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Parent-Child Communication

After A Loss: Advice for Parents

With the winter sports season in full swing, it is important for parents to remember that, no matter how talented your child may be, there are going to be days when she doesn't play her best or when, despite her best effort, her team loses. How you manage both the ups and the inevitable downs will play a large role in whether your child has a successful youth sports experience.

Excessive Adult Praise For Youth Athletes Can Backfire For Those With Low Self-Esteem, Study Suggests

Parents and other adults are inclined to heap the highest praise on children with low self-esteem who are most likely to actually be hurt by the compliments, finds a new study, with important implications for youth sports parents.

Effective Communication: A Key To Raising High-Performing Athlete

Strong communication skills are a fundamental component of raising a high-performing athlete and an essential part of keeping them in sports throughout their childhood and making them an athlete for life, says the author of a new sports parenting book.

From Son Up to Son Down: A Middle School Football Game-Day Diary

 

The big day finally has arrived! Who is ready for some Tuesday night football? After a summer of workouts, drills, and tournaments, it is finally time for my son to use all the skills he has learned on the football field.

After 8 years of playing against the other neighborhood school teams, the 7th grade is finally together as one team. The first game is a big one. The schedule has 7th grade as the away team, so it comes with the added bonus of traveling on a bus with 100 + of your favorite 12- and 13-year-old boys. Just bless the coaches right now!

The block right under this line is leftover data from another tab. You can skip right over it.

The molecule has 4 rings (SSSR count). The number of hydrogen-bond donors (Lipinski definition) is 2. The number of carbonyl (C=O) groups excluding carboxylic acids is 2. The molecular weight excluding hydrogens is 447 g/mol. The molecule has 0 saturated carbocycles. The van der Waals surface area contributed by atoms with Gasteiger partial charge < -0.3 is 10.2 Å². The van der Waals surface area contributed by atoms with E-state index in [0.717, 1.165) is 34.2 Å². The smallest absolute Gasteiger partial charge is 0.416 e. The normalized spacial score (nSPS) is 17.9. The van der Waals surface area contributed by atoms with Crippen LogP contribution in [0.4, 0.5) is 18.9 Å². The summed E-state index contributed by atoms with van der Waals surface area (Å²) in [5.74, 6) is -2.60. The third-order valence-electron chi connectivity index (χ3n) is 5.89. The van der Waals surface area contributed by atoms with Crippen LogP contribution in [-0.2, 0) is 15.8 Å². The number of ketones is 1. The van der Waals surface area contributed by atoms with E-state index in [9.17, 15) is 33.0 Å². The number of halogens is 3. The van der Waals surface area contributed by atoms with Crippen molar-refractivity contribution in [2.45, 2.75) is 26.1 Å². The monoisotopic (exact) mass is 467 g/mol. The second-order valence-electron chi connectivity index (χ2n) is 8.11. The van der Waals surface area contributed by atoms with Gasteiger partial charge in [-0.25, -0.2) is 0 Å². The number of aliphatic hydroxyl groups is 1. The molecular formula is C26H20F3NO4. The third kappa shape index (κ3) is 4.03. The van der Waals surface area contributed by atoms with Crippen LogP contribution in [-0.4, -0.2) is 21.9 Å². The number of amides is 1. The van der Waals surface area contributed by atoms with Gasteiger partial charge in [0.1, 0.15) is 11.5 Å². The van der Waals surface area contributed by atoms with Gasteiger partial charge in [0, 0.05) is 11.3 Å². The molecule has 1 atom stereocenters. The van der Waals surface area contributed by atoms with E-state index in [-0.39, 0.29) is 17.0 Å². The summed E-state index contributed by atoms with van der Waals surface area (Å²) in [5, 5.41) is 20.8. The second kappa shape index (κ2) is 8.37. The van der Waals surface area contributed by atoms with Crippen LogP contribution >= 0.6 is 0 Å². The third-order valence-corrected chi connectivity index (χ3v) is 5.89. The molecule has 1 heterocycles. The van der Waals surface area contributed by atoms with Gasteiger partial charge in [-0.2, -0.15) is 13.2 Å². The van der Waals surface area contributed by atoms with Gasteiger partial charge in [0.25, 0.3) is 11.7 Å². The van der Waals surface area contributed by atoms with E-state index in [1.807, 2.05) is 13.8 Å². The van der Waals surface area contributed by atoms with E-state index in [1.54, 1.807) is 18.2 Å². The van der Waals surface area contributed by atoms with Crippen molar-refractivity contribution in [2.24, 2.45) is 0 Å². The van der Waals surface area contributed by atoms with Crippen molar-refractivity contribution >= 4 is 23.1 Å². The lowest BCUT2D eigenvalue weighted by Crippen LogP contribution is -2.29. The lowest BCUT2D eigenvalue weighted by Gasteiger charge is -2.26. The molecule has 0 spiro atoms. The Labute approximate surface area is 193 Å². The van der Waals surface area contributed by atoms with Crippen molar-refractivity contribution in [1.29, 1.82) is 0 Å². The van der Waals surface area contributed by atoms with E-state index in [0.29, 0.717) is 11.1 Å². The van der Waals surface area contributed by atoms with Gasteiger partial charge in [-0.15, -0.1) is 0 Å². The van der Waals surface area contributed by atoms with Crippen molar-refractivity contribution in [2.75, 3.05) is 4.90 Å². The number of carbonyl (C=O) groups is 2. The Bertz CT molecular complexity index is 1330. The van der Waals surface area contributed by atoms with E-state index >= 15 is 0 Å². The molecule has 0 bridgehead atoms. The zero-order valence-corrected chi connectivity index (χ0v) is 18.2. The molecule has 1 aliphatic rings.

So here is the game-day journal of just another football mom, navigating her way through the waters of 7th grade football!

After 8 years of playing against the other neighborhood school teams, a Texas youth football player begins 7th grade football. Want to know what it's like for his mom? Well, here's her game-day journal.

Self-Awareness Is Critical To Successful Sports Parenting, Says Author of New Book

Do you possess sports parenting self-awareness?Have you considered how you appear to your child if you look upset, disappointed, or angry at their games? If not, it's time you do. Being mindful of your own behavior and moods are critically important for every mom, dad, grandparent, or anyone else involved in youth sports, says the co-author of the new book,  "Raising Your Game - Over 100 Accomplished Athletes Help You Guide Your Girls and Boys Through Sports."

Tammy Beasley (Diet Specialist): Biggest Lesson Learned As Sports Mom Is Difference Between Failure and Unfortunate

Being the mother of an athlete is a challenging yet rewarding role. So momsTEAM has designated May as Sports Moms Month and is celebrating by asking some of our favorite sports moms to share their wisdom by responding to a series of questions.

So far this month we have heard from a fascinating range of sports moms, from a mom of an Olympic athlete to moms who were themselves Olympic athletes, from a mom of two former minor league baseball players to a Minnesota hockey mom and author.

Today, we hear from sports mom and diet guru, Tammy Beasley:

A sports nutritionist, eating disorder specialist, and sports mom says the biggest lesson her boys taught her was to learn the difference between failure and unfortunate.

Advice to Sports Parents: Stress Fun, Building Skills

With the increasing focus in youth sports on success, a sports psychologist and former elite short track cyclist says parents should emphasize practice to play, leaving their expectations at home on game day, and being motivated by a desire to have fun, not achieve results.

Parents Should Support, Not Criticize Sports Performance

The last thing a child needs to hear on the sports sideline is a parent giving coaching pointers or putting pressure on them to perform. What they want most is unconditional support and encouragement.

Setting Boundaries But Supporting Independence Work Best For Sports Parents, Study Says

Parents who set boundaries and expectations for their teenage daughters but encouraged independence within those limits were better able to gauge their child's mood, provide feedback on their child's sports performance at the right time, and maintain open lines of communication, a Canadian study finds.

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